What is important is that investors understand the terms, investment goal, strategy, fees, procedures, pay-outs and the inherent risk in these products before investing.

As such, many structured products are high risk and are not suitable for inexperienced investors. What is important is that investors understand the terms, investment goal, strategy, fees, procedures, pay-outs and the inherent risk in these products before investing.

Risks

The key risks (though this is not a conclusive list) are:

  • A relative lack of liquidity due to the highly customized nature of the investment. As most structured products are unlisted, there is no organized secondary market and at times the holder may not be able to sell the product on at a reasonable price. This is also due to the fact that the product does not perform what is written in terms until maturity date, as embedded derivatives have their own valuation parameters during the life of the product.
  • Default risk of the issuing company. Structured products are not protected in the case of issuer insolvency. The creditworthiness of the issuer is therefore an important criterion.
  • Market Risk – The market risk corresponds to the risk attached to the underlying asset.
  • Foreign Exchange Risk – Some structured products may also be subject to foreign exchange risk whereby fluctuations in exchange rates have a negative effect on the repayment value of the product.
  • Embedded derivatives pricing parameters: Most commonly knowns as ‘Greeks’, these are used to measure the sensitivity of the price of derivatives to changes in the underlying asset(s) during the life of the product.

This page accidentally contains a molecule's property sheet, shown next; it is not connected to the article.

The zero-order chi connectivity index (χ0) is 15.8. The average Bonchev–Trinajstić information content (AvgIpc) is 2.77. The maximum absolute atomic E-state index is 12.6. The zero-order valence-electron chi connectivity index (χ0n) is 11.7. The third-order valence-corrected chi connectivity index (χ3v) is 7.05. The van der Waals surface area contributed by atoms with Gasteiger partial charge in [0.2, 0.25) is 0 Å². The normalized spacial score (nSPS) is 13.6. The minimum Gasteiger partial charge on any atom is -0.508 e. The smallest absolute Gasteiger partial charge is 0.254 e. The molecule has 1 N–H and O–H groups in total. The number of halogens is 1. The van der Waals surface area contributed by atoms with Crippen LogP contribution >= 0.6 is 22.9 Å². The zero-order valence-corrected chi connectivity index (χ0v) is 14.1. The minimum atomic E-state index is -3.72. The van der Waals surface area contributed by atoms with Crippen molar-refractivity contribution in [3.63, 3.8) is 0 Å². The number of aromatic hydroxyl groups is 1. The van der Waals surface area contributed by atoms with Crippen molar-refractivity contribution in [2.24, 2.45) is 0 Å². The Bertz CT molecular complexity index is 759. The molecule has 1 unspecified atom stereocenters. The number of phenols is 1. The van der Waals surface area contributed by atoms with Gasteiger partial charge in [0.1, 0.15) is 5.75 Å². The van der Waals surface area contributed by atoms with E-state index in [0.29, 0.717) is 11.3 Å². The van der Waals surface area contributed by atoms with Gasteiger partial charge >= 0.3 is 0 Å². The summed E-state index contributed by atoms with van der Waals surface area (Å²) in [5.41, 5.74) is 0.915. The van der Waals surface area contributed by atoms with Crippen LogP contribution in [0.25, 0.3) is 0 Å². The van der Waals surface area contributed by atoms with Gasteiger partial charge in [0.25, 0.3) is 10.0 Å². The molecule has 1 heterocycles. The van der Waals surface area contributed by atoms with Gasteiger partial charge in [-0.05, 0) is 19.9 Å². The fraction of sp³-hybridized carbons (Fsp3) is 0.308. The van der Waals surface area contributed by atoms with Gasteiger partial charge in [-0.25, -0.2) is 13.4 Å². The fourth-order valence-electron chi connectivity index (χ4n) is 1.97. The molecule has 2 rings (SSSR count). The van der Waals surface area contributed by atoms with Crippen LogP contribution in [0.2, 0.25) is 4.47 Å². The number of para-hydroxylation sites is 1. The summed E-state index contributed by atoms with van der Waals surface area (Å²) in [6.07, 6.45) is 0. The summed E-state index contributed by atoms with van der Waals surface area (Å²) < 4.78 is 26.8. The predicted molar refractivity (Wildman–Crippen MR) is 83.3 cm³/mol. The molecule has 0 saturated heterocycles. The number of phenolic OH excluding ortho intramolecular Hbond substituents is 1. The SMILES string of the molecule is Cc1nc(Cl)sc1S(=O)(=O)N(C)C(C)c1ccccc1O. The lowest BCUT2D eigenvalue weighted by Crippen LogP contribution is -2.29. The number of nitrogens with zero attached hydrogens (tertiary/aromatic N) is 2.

However, despite this, for investors who feel well-versed enough in investing in complex products, these products can offer several benefits, primarily a high degree of flexibility to act upon their convictions.

Benefits

  • Precision in constructing investment portfolios. Structured products can be built to suit very specific investment needs and objectives. They offer an array of possibilities allowing investors to tailor their exposure to various markets and the potential to make a return in all types of market conditions, with products which respond to falling or rising markets in periods of high or low volatility. Investors can also play on inter-asset correlations.

One of the principle attractions of structured products for retail investors is the ability to customize a variety of assumptions and market expectations into one instrument.

  • Access. In most cases, it is not feasible for the average investor to hold physical underlying assets such as oil, metals or other commodities and the derivatives market which do offer exposure to these assets is not easy to access and difficult to navigate. Certain structured products are becoming more standardized and more available on major European bourses, for example, bonus certificates and discount certificates. With such instruments investors can participate in  markets which would otherwise be difficult to reach, in a cost effective way.
  • Nuanced investing. One of the principle attractions of structured products for retail investors is the ability to customize a variety of assumptions and market expectations into one instrument.

Take for example, discount certificates. These are normally purchased when the investor expects the underlying asset to move sideways or rise slightly. This product allows the investor to acquire the underlying at a lower price (the Strike). Should the underlying close below the Strike at expiry, the underlying and/ or a cash amount is received. This means there is reduced loss potential compared to a direct investment, however, there is also a cap on the upside profit potential.

Discount Certificate

Source: EUSIPA

Investors should thoroughly read the below publications before making any decisions to invest:

  • PRIIPS and KID documents ;
  • Product offering document ;
  • Product key facts statement.

Good buy!